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Twins


tsterling

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One of the moms that hang out around our house brought her twin fawns into our garden spot today. When we quit gardening a few years back, we left the gate open and the deer began leaving their fawns in the tall weeds while they went out to feed.

 

post-11-1181865384.jpg

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The local doe ran through our yard, not bounding, with tail tucked down tightly, hunkered like she was trying to hide from us, in plain sight. We were in the yard, working. We did not see the fawn, but Will suggested that she was trying to catch up with it, since we did not see it following her. Curious.

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Aloha Don,

 

Apologies to all for the accumulated schmutz on this piece. It came to me recently from a former client (now deceased), who was an architect during the post war occupation of Japan. When he left there, he brought back a huge amount of sword furniture. One of the things that I did for him was to hang tsuba on all the walls of one of his residences. This image was taken before his passing, so I had not wanted to clean it without permission.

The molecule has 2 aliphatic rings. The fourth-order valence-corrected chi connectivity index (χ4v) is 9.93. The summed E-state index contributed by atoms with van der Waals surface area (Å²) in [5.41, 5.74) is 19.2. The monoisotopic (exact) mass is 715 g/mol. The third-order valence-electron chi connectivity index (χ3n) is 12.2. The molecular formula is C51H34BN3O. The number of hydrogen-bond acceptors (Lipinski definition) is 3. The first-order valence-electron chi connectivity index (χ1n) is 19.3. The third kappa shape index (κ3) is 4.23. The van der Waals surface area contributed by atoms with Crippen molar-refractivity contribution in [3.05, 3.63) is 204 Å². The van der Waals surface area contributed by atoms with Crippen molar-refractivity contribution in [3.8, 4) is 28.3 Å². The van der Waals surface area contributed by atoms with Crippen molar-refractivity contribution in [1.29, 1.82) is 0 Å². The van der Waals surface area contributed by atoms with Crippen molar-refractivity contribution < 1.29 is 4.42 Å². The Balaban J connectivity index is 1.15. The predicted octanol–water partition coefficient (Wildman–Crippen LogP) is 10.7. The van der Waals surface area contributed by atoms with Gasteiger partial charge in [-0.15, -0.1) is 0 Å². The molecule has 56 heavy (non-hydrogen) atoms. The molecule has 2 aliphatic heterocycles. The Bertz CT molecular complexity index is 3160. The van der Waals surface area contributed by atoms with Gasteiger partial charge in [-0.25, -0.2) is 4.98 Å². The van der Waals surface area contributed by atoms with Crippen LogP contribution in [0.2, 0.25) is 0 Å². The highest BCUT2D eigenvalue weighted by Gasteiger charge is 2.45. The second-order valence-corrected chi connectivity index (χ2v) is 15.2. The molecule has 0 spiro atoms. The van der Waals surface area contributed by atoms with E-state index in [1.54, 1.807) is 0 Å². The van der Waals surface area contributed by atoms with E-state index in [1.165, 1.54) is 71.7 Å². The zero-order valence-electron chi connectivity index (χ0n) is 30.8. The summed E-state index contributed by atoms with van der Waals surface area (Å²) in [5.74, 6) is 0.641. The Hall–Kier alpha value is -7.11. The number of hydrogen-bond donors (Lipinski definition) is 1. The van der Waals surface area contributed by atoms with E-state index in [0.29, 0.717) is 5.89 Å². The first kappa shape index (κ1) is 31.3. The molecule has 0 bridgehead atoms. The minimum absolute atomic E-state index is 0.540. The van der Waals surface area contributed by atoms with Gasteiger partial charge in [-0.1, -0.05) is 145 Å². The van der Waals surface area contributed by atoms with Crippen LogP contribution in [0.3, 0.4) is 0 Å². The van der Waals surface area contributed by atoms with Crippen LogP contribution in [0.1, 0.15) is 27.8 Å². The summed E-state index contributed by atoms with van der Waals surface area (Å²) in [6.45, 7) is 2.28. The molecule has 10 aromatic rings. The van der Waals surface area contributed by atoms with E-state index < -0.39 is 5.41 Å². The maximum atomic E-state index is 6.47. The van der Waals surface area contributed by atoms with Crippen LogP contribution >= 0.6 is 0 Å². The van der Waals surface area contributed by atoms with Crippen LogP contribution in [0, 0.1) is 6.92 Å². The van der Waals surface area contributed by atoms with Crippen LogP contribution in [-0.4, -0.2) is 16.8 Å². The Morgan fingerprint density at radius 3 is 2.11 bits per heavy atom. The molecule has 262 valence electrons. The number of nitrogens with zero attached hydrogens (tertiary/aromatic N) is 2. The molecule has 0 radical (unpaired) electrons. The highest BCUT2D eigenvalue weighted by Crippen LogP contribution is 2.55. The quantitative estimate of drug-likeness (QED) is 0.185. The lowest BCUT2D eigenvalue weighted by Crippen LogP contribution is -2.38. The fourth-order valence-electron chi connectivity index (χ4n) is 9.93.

The piece is a kashira, probably formed by uchi-dashi. The reverse side has that beautiful texture that Ford and Jim mentioned in the Frog tutorial. Thin cappings of high karat gold are applied. Possibly by the method Ford mentioned; oki gane or kise gane (?). The ground is classic nanako.

 

KC

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Guest ford hallam

wow!, you guys are so fortunate to have wildlife wander up to where you live like this. :)

As you all know we have quite a few species of deer and antelope here in Southern Africa. Ours tend to be a little more weary....for obvious reasons :):)

 

 

 

seconds anyone? :P

 

Guess who :D

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Yikes! We've had a lot of interesting wildlife pass through our yard here 50 miles NW of Seattle, nothing more dangerous than a coyote, but Ford's photo begs the question - What interesting critters have been in your South African backyard, Ford? :)

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